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A synthetic gemstone resembling the natural emerald, produced by several processes. Early experiments by P.C. Hautefeuille and A. Perrey, c. 1890, produced stones too small to be cut as gemstones, and later attempts by use of the Verneuil Furnace failed because the substance fused as glass rather than in a crystalline form. The first success came in 1928 by use of the hydrothermal process by E. Nacken, of Frankfurt. Then in 1934 a synthetic emerald of commercial size, called Igmerald, was produced in Germany by the I.G. Farbenindustrie, using the flux fusion process, followed in 1935 by C.F. Chatham in San Francisco, in 1963 by W. Zerfass in Germany and by Pierre Gilson in France, and in 1965 by the Linde Co. of California. These and other synthetic types later produced can be distinguished from natural stones by their being lighter and having lower refractive index and specific gravity, as well as by the use of a colour filter; but more effective tests are by microscopic examination which reveals in the synthetic stones the character of the feathers (two-phase inclusions, rather than the three-phase inclusions of a true emerald) and by tests for fluorescence which is strong in the synthetic stones.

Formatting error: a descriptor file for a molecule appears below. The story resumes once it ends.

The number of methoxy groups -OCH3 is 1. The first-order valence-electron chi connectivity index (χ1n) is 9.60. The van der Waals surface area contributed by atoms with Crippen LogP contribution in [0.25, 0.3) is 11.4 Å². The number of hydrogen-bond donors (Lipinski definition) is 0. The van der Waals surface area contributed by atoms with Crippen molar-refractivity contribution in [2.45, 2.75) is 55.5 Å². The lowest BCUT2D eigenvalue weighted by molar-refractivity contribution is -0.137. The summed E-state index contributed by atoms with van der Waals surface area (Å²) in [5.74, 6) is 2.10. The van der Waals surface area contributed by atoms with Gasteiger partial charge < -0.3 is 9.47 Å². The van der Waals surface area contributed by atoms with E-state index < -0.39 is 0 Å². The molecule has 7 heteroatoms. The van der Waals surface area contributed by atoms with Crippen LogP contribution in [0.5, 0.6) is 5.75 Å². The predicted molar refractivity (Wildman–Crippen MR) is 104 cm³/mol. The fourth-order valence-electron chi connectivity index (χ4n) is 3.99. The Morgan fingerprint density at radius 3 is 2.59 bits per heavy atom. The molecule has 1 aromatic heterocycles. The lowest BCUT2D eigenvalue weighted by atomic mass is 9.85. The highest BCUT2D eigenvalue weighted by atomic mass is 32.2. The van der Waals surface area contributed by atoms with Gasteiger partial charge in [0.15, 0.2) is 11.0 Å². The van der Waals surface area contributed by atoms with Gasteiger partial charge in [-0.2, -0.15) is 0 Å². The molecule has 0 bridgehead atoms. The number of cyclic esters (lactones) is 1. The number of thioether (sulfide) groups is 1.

From: An Illustrated Dictionary of Jewelry, autor: Harold Newman, publishers: Thames and Hudson